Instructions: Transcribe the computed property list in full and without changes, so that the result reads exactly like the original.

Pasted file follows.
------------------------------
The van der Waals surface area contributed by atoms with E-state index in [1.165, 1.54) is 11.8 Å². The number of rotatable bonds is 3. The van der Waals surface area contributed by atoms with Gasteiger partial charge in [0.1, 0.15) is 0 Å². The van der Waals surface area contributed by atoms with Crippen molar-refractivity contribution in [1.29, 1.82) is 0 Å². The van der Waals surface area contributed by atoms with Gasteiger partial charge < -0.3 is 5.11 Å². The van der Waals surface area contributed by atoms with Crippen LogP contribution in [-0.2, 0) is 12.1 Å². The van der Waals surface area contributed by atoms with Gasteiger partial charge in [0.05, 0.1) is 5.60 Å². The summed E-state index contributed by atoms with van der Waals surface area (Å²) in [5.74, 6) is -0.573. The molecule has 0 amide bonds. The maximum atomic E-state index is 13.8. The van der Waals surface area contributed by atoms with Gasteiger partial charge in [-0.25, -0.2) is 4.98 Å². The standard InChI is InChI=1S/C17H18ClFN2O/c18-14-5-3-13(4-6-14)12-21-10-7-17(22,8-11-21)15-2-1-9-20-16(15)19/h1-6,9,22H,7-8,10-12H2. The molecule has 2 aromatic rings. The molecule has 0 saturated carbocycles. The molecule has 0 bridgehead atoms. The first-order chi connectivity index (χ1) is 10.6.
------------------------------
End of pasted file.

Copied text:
The van der Waals surface area contributed by atoms with E-state index in [1.165, 1.54) is 11.8 Å². The number of rotatable bonds is 3. The van der Waals surface area contributed by atoms with Gasteiger partial charge in [0.1, 0.15) is 0 Å². The van der Waals surface area contributed by atoms with Crippen molar-refractivity contribution in [1.29, 1.82) is 0 Å². The van der Waals surface area contributed by atoms with Gasteiger partial charge < -0.3 is 5.11 Å². The van der Waals surface area contributed by atoms with Crippen LogP contribution in [-0.2, 0) is 12.1 Å². The van der Waals surface area contributed by atoms with Gasteiger partial charge in [0.05, 0.1) is 5.60 Å². The summed E-state index contributed by atoms with van der Waals surface area (Å²) in [5.74, 6) is -0.573. The molecule has 0 amide bonds. The maximum atomic E-state index is 13.8. The van der Waals surface area contributed by atoms with Gasteiger partial charge in [-0.25, -0.2) is 4.98 Å². The standard InChI is InChI=1S/C17H18ClFN2O/c18-14-5-3-13(4-6-14)12-21-10-7-17(22,8-11-21)15-2-1-9-20-16(15)19/h1-6,9,22H,7-8,10-12H2. The molecule has 2 aromatic rings. The molecule has 0 saturated carbocycles. The molecule has 0 bridgehead atoms. The first-order chi connectivity index (χ1) is 10.6.